Bachelor, Columbia University, 1934. Master of Science, Columbia University, 1935. Doctor of Philosophy, Columbia University, 1940.
Master of Arts (honorary), University Cambridge, 1971.
Economics United States War Department Office
Strategie Services, 1942-1945. Labor Attaché, United States Embassies, Norway, Denmark, 1945-1946. Assistant Professor of Economics, Harvard University, 1946-1951.
Professor of Economics, University California Berkeley 1951-1965. Consultant, International Labour Office, 1961-1971. Professor of Economics, Cornell University, 1966-1980.
Pitt Professor, Cambridge University, 1970-1971. Consultant, Government Indonesia, 1971-1972. Member, United States Delegation, International Labour Office, 1972, 1976.
Visiting Professor, University Gothenburg, 1974. Jacob Gould Schurman Professor, Cornell University, Ithaca, New York, since 1980.
Editorial Board, Labor History, 1962-1973, Industrial Relations, 1961-1966, Industrial Labor Relations Review, 1967-1974.
(Are unemployment and poverty inevitable in the United Sta...)
In one way or another, all my work has involved the labour market and its institutions. It has also largely been comparative. Out of my experience serving at the United States embassies in Oslo and Copenhagen after World War II came books on the labour movements and industrial relations systems of Norway and Denmark.
For some time thereafter, my interests switched to the Soviet economy and I worked on various aspects of that nation’s labour problems. As a graduate student in the 1930s, I was fascinated by the rapid growth of the American labour movement, and I spent several years writing about this critical period in American history. My interests then switched to what was on everyone’s mind at the time — economic development. I wrote on the labour market problems of developing countries.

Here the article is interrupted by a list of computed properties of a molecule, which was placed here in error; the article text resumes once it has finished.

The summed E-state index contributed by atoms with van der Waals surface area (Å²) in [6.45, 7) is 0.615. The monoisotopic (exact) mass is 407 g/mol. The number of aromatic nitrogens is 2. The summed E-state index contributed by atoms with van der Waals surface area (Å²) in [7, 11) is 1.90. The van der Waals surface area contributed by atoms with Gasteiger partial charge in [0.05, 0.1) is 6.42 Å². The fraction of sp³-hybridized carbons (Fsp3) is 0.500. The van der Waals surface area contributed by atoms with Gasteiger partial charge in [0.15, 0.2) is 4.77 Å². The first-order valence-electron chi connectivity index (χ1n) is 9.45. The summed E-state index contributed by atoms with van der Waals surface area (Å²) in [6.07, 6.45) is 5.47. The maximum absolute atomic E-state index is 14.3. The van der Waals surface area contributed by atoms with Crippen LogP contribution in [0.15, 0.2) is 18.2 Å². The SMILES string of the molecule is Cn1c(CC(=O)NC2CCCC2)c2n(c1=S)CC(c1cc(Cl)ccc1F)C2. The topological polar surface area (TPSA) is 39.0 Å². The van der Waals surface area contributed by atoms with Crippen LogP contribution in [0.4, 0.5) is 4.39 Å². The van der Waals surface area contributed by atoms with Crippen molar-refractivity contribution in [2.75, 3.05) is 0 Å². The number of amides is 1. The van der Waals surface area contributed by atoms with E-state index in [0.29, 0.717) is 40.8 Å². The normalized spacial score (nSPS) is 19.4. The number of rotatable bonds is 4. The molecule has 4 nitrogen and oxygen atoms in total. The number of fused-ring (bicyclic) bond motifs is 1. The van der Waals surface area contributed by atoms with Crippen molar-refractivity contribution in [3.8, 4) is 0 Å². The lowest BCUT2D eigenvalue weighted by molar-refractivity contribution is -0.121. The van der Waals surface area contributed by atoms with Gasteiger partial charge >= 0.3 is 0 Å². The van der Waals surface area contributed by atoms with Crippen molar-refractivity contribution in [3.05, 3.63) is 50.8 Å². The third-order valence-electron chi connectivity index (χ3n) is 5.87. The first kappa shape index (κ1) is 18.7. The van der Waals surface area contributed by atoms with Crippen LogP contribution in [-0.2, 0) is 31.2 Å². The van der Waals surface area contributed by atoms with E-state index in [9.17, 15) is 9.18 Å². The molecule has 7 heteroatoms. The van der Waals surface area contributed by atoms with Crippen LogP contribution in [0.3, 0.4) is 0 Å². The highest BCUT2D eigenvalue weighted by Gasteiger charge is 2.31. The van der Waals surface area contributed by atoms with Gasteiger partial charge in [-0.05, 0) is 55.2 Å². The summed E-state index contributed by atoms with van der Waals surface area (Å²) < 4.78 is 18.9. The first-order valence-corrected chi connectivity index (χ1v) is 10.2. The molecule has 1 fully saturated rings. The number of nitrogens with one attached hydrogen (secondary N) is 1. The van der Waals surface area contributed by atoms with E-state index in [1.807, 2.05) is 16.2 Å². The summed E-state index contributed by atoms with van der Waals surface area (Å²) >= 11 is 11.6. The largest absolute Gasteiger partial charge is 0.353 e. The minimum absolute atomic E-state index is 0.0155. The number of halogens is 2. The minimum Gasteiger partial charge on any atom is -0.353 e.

Directed a large Ford Foundation financed project on the Chinese economy. And helped plan and direct the World Employment Program of the International Labour Organization. That experience convinced me that the key to successful economic development was rapid growth, and I became involved with Taiwan, out of which came two books that I edited, one dealing with the major economic factors behind Taiwan’s growth, and the second extending the analysis to Taiwan’s three Pacific neighbours — South Korea, Hong Kong and Singapore.
I also did some writing on the Japanese labour market, which has been the source of a great deal of controversy in the West, and arrived at conclusions that varied considerably from those of most Japanese economists. Most recently, I had the opportunity to study the history of one of America’s oldest and largest trade unions and its role in the building trades.
Fellow American Philological Society. Member Association Comparative Economics Studies (president 1973). M C.